Electroceutics: microimplants in place of pharmaceuticals

February 24, 2020 //By Julien Happich
implants
Now, Fraunhofer researchers are looking at microimplants to replace lengthy and uncomfortable treatments with the delivery of targeted electric impulses to stimulate nerve cells and treat a number of chronic conditions.

“Electronic implants can release interrupted or block unwanted signals; they can send signals to other places in the body. Patients who have lost the natural ability to control their bladder function can benefit from a tiny bioelectric implant that monitors their bladder and sends a signal when they need to use the toilet. It could also use high-frequency stimulation of the damaged nerve to prevent the bladder from emptying unintentionally”, explains Vasiliki Giagka, Group Leader at the Fraunhofer Institute for Reliability and Microintegration IZM.

Fraunhofer IZM has teamed with the Technical University of Delft to produce miniature, flexible, and durable electronic implants including a dedicated sensor to monitor the patient’s bladder, with the data sent wirelessly to their destination. The implants themselves are recharged wirelessly by ultrasonic waves which stimulates tiny elastic resonators in the implants, energy is then harvested from the mechanical motion into electric power.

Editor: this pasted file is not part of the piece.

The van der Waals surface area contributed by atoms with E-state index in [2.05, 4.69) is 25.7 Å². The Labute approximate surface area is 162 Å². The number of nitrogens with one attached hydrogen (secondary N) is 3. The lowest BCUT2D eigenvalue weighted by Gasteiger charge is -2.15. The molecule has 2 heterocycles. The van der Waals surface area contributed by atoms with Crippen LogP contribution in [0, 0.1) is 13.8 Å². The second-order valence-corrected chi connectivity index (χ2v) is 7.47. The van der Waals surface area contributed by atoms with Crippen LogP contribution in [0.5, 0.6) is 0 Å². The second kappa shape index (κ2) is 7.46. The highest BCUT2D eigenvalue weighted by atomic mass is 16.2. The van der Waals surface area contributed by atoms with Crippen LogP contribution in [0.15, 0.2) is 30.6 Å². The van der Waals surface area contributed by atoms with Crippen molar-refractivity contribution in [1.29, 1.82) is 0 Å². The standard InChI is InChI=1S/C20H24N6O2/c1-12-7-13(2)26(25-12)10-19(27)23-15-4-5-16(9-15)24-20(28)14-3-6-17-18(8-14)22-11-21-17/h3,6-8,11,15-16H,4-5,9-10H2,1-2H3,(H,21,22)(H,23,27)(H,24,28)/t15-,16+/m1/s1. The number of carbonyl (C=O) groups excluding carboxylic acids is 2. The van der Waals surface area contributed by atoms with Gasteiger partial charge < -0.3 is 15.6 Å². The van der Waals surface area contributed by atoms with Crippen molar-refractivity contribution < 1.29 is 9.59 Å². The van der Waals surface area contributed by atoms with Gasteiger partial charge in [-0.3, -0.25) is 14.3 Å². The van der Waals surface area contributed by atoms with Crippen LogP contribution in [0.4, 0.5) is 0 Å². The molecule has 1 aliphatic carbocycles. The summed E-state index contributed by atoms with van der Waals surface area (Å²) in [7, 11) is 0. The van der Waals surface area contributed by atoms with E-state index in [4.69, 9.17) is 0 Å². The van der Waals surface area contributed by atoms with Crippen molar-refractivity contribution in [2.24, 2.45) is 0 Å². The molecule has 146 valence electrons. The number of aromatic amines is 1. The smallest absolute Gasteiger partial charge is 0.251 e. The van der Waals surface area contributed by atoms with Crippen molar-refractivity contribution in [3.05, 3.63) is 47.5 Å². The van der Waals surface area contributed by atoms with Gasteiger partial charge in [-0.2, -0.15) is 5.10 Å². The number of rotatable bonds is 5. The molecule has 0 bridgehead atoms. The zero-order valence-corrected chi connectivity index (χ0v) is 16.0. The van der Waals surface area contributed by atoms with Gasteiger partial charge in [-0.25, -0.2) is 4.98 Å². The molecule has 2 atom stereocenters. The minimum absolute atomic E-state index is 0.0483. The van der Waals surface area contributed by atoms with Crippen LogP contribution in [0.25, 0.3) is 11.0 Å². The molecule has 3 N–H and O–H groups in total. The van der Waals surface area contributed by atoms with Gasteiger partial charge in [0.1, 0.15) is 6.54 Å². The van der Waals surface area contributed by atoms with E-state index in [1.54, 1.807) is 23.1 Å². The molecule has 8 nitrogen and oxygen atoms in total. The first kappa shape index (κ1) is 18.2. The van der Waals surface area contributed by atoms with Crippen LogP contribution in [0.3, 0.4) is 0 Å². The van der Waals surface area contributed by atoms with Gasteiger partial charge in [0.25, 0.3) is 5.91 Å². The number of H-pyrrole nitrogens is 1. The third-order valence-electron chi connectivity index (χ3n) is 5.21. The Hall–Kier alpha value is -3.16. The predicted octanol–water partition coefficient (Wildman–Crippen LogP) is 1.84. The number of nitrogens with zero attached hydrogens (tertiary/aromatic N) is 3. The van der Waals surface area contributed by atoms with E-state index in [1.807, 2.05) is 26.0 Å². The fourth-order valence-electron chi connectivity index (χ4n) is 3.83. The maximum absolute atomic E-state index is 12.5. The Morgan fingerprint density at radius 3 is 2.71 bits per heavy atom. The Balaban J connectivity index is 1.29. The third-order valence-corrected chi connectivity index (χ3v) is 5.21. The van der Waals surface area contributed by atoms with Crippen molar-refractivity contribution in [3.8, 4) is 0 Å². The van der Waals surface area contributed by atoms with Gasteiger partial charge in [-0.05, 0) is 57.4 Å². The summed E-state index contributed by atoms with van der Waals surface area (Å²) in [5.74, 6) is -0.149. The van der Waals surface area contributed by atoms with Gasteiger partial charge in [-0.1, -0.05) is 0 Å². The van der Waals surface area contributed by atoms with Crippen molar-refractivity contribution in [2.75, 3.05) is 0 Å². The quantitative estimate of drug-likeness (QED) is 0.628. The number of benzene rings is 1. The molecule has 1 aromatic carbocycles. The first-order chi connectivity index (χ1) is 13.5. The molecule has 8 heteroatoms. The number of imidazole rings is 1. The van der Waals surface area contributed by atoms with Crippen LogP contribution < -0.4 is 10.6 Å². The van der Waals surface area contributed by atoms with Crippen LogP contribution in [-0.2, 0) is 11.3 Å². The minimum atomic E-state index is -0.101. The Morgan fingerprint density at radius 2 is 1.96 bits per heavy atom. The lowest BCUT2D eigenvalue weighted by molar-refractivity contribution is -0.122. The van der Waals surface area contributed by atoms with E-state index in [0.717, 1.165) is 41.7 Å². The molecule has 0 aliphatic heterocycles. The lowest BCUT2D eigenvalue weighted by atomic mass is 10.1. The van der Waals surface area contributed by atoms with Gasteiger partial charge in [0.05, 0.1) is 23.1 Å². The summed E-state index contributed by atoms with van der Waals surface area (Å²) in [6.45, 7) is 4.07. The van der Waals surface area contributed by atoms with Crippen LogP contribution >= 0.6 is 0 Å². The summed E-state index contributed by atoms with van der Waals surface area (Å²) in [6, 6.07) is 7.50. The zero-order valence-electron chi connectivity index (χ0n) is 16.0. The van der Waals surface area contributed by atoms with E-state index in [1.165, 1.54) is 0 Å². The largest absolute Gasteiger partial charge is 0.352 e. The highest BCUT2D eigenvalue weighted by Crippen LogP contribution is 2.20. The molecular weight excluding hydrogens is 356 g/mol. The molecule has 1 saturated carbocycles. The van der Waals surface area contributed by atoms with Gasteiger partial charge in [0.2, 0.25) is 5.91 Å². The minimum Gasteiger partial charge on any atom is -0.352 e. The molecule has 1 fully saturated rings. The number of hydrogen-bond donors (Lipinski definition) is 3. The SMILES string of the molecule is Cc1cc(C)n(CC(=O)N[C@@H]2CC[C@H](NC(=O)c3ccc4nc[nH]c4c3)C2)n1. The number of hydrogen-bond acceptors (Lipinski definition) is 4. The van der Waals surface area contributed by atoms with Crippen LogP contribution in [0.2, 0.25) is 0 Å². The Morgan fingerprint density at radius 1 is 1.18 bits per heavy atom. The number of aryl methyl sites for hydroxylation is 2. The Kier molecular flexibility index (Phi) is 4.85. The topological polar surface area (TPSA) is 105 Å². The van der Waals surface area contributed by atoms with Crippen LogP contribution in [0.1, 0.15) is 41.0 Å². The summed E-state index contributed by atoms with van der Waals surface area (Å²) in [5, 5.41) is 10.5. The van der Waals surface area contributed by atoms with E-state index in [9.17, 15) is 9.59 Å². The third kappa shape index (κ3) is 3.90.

The 324 electrodes and complex electronics integrated into
the flexible implant stimulate and monitor neural activity
on the brain’s surface. © Fraunhofer IZM | Timothy
Benjamin Hosman.

The microimplants are to be designed to engage directly with nerve cells via electrodes using targeted electric impulses to stimulate certain physiological responses. The flexible electrodes are connected to microchips has thin as 10 micrometres to create new feedback loops between the nerves and the implants and help introduce customized and localized treatments for each patient.

Crafted from biocompatible materials like polymers, precious metals, and silicon, the so-called electroceutics (for pharmaceutical microimplants) could one day replace traditional pharmaceuticals.

New therapeutic pathways could rely on these electroceutics with the potential to minimize the unwanted side-effects caused by traditional drug therapies. The researchers anticipate that other common chronic conditions such as asthma, diabetes, Parkinson’s disease, migraines, rheumatism, high blood pressure and many others could benefit from such treatments as long as the underlying biological mechanisms remain receptive to electrical stimulation.


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